BROOKHAVEN, N.Y. (CBSNewYork) — New York Gov. Kathy Hochul signed legislation Tuesday banning the display of hate symbols on publicly owned entities, like fire and police departments and school districts.

The law was prompted by incidents last year on Long Island, where Confederate flags were hung.

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One was paraded on a fire truck amid an uptick in troubling incidents. Swastikas were found at a police athletic league, and a noose at a sanitation yard.

Hochul answered what she called a disgusting rise in racist, hateful behavior, signing into law the ban on hate symbols on publicly funded property.

“We have a lot of volunteer fire departments. We want to make sure people in the community feel good about coming and volunteering and working there,” said State Sen. Anna Kaplan, of North Hempstead.

Kapalan sponsored the bill after a Brookhaven Fire Department truck was draped with a Confederate flag last year. The department later apologized and condemned the unauthorized act.

Yet another flag was flown at a Levittown fire station.

The bill’s sponsors say no one should have to interface with a hate symbol in a place all are equal.

One taxpayer CBS2’s Carolyn Gusoff spoke with Tuesday didn’t see the harm.

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“I’m against anyone telling anyone how to think,” East Patchogue resident Angela Ucci said. “It’s a symbol of the South. But the whole South isn’t racist, and the whole South isn’t about slavery, and that’s all long gone.”

Women’s Diversity Network Founder Shanequa Levin said it’s a blatantly divisive symbol.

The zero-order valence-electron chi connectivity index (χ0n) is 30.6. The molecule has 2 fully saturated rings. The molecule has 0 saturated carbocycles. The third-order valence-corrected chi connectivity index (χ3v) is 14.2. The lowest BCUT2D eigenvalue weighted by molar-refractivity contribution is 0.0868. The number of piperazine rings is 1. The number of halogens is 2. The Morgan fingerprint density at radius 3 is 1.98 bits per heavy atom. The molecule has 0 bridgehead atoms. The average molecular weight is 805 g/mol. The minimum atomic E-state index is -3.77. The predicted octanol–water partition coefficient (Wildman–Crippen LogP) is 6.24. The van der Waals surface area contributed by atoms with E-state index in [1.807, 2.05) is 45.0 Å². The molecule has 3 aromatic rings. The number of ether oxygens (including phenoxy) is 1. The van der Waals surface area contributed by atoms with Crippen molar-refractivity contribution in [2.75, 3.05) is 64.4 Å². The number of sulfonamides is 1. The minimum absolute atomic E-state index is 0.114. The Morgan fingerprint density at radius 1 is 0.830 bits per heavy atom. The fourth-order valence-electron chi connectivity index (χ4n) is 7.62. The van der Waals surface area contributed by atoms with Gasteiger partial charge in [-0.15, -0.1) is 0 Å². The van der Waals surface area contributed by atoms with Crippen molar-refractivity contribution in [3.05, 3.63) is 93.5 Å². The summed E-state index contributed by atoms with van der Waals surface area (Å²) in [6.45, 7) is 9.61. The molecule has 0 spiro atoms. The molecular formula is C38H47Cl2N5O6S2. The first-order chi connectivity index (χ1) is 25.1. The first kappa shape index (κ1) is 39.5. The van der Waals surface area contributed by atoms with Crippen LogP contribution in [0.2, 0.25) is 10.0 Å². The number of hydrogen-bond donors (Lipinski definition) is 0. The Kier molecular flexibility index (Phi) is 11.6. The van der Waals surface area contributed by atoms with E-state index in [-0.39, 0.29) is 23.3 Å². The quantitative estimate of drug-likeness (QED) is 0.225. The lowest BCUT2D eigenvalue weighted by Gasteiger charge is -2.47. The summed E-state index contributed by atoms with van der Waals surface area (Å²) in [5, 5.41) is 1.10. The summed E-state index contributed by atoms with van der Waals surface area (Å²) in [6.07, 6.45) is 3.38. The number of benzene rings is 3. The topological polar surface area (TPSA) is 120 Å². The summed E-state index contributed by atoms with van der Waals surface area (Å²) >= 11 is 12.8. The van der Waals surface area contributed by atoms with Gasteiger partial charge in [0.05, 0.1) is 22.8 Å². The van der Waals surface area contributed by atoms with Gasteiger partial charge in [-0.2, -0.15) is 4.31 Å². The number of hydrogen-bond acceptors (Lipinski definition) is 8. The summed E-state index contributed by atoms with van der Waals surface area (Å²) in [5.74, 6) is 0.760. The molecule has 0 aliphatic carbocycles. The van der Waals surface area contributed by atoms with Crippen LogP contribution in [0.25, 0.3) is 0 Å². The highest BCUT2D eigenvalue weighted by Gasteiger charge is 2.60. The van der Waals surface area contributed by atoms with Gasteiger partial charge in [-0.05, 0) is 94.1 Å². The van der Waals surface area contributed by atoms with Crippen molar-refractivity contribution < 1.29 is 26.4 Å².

“It’s horrible for so many different reasons,” she told Gusoff. “They were fighting to keep your people enslaved, to keep my great grandparents, to keep their parents and so forth in chains, shackled, beaten and treated as less than human. That’s the culture and the history that they’re trying to preserve with the Confederate flag.”

The person who posted the Brookhaven picture that went viral told CBS2, “It is the symbol of slave-owning states’ rebellion. It represents racists and traitors to the nation, and has no place on taxpayer-owned property.”

There will be no criminal penalties, but the law gives courts the authority to have signs removed.

Also hanging in the Levittown fire house last year was a Trump banner. Albany is also mulling a ban on political signs on municipal property.

On Election Day, and every day, Kaplan says of course people have a right to their political views, but not to force them on others in taxpayer-funded facilities that belong to everyone.

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The law banning hate symbols takes effect immediately.

Carolyn Gusoff